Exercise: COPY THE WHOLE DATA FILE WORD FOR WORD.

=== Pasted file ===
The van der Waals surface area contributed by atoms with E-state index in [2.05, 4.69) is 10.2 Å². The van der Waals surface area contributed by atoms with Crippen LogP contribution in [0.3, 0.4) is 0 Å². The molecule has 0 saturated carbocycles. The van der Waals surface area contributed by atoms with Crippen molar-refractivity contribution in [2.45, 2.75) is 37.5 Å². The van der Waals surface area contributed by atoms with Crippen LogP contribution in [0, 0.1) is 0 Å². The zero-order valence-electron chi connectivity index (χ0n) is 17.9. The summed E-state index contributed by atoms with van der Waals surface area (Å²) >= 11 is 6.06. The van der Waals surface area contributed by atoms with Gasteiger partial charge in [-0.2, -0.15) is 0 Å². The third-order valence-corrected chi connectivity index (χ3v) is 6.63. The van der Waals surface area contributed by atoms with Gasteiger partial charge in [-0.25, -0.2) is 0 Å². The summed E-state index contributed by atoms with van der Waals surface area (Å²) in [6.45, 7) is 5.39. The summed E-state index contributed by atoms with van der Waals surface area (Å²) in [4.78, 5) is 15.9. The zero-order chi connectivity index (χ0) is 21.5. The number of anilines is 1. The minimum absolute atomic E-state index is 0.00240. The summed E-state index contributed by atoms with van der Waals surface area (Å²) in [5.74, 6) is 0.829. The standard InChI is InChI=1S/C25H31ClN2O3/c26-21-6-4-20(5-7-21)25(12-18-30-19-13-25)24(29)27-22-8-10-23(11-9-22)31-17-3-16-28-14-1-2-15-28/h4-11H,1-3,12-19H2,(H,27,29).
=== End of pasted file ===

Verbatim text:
The van der Waals surface area contributed by atoms with E-state index in [2.05, 4.69) is 10.2 Å². The van der Waals surface area contributed by atoms with Crippen LogP contribution in [0.3, 0.4) is 0 Å². The molecule has 0 saturated carbocycles. The van der Waals surface area contributed by atoms with Crippen molar-refractivity contribution in [2.45, 2.75) is 37.5 Å². The van der Waals surface area contributed by atoms with Crippen LogP contribution in [0, 0.1) is 0 Å². The zero-order valence-electron chi connectivity index (χ0n) is 17.9. The summed E-state index contributed by atoms with van der Waals surface area (Å²) >= 11 is 6.06. The van der Waals surface area contributed by atoms with Gasteiger partial charge in [-0.2, -0.15) is 0 Å². The third-order valence-corrected chi connectivity index (χ3v) is 6.63. The van der Waals surface area contributed by atoms with Gasteiger partial charge in [-0.25, -0.2) is 0 Å². The summed E-state index contributed by atoms with van der Waals surface area (Å²) in [6.45, 7) is 5.39. The summed E-state index contributed by atoms with van der Waals surface area (Å²) in [4.78, 5) is 15.9. The zero-order chi connectivity index (χ0) is 21.5. The number of anilines is 1. The minimum absolute atomic E-state index is 0.00240. The summed E-state index contributed by atoms with van der Waals surface area (Å²) in [5.74, 6) is 0.829. The standard InChI is InChI=1S/C25H31ClN2O3/c26-21-6-4-20(5-7-21)25(12-18-30-19-13-25)24(29)27-22-8-10-23(11-9-22)31-17-3-16-28-14-1-2-15-28/h4-11H,1-3,12-19H2,(H,27,29).